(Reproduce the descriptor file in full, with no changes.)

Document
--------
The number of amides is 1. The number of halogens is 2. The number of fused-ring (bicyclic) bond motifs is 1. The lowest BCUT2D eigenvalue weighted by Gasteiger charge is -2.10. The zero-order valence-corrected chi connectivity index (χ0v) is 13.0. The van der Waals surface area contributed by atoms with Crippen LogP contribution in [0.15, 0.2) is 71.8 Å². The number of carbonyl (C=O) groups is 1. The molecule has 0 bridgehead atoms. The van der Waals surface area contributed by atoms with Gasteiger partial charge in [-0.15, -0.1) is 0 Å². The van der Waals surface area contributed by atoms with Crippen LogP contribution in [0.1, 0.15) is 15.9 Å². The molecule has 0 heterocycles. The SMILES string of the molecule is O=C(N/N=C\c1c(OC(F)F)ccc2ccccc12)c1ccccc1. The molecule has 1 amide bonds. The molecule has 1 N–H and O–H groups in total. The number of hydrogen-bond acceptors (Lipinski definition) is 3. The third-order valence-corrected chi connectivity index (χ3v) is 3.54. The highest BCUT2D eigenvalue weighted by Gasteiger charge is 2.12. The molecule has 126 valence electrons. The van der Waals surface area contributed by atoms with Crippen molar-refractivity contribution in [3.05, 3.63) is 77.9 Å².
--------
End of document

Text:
The number of amides is 1. The number of halogens is 2. The number of fused-ring (bicyclic) bond motifs is 1. The lowest BCUT2D eigenvalue weighted by Gasteiger charge is -2.10. The zero-order valence-corrected chi connectivity index (χ0v) is 13.0. The van der Waals surface area contributed by atoms with Crippen LogP contribution in [0.15, 0.2) is 71.8 Å². The number of carbonyl (C=O) groups is 1. The molecule has 0 bridgehead atoms. The van der Waals surface area contributed by atoms with Gasteiger partial charge in [-0.15, -0.1) is 0 Å². The van der Waals surface area contributed by atoms with Crippen LogP contribution in [0.1, 0.15) is 15.9 Å². The molecule has 0 heterocycles. The SMILES string of the molecule is O=C(N/N=C\c1c(OC(F)F)ccc2ccccc12)c1ccccc1. The molecule has 1 amide bonds. The molecule has 1 N–H and O–H groups in total. The number of hydrogen-bond acceptors (Lipinski definition) is 3. The third-order valence-corrected chi connectivity index (χ3v) is 3.54. The highest BCUT2D eigenvalue weighted by Gasteiger charge is 2.12. The molecule has 126 valence electrons. The van der Waals surface area contributed by atoms with Crippen molar-refractivity contribution in [3.05, 3.63) is 77.9 Å².